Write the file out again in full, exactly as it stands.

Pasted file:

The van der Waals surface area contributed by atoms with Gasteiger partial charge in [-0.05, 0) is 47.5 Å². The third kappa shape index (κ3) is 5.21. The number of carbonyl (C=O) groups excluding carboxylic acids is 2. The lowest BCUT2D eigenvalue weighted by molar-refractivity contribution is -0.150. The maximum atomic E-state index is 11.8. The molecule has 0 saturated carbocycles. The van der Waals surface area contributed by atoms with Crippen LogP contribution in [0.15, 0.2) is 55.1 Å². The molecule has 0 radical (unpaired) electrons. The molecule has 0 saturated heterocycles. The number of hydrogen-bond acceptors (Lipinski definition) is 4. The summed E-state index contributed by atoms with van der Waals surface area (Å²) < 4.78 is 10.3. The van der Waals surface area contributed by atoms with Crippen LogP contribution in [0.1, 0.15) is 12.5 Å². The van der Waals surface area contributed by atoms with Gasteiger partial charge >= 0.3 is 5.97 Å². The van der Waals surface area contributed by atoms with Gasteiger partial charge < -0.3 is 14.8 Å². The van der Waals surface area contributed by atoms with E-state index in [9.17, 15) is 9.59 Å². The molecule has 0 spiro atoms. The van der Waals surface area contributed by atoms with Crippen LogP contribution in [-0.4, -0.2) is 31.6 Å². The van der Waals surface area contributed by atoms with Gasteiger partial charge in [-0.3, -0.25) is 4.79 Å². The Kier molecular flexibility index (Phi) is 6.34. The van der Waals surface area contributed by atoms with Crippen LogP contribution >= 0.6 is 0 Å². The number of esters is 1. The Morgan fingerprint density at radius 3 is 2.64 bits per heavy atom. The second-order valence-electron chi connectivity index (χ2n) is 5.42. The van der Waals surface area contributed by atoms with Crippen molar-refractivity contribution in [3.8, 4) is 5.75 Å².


The van der Waals surface area contributed by atoms with Gasteiger partial charge in [-0.05, 0) is 47.5 Å². The third kappa shape index (κ3) is 5.21. The number of carbonyl (C=O) groups excluding carboxylic acids is 2. The lowest BCUT2D eigenvalue weighted by molar-refractivity contribution is -0.150. The maximum atomic E-state index is 11.8. The molecule has 0 saturated carbocycles. The van der Waals surface area contributed by atoms with Crippen LogP contribution in [0.15, 0.2) is 55.1 Å². The molecule has 0 radical (unpaired) electrons. The molecule has 0 saturated heterocycles. The number of hydrogen-bond acceptors (Lipinski definition) is 4. The summed E-state index contributed by atoms with van der Waals surface area (Å²) < 4.78 is 10.3. The van der Waals surface area contributed by atoms with Crippen LogP contribution in [0.1, 0.15) is 12.5 Å². The van der Waals surface area contributed by atoms with Gasteiger partial charge >= 0.3 is 5.97 Å². The van der Waals surface area contributed by atoms with Gasteiger partial charge < -0.3 is 14.8 Å². The van der Waals surface area contributed by atoms with E-state index in [9.17, 15) is 9.59 Å². The molecule has 0 spiro atoms. The van der Waals surface area contributed by atoms with Crippen LogP contribution in [-0.4, -0.2) is 31.6 Å². The van der Waals surface area contributed by atoms with Gasteiger partial charge in [-0.3, -0.25) is 4.79 Å². The Kier molecular flexibility index (Phi) is 6.34. The van der Waals surface area contributed by atoms with Crippen LogP contribution >= 0.6 is 0 Å². The number of esters is 1. The Morgan fingerprint density at radius 3 is 2.64 bits per heavy atom. The second-order valence-electron chi connectivity index (χ2n) is 5.42. The van der Waals surface area contributed by atoms with Crippen molar-refractivity contribution in [3.8, 4) is 5.75 Å².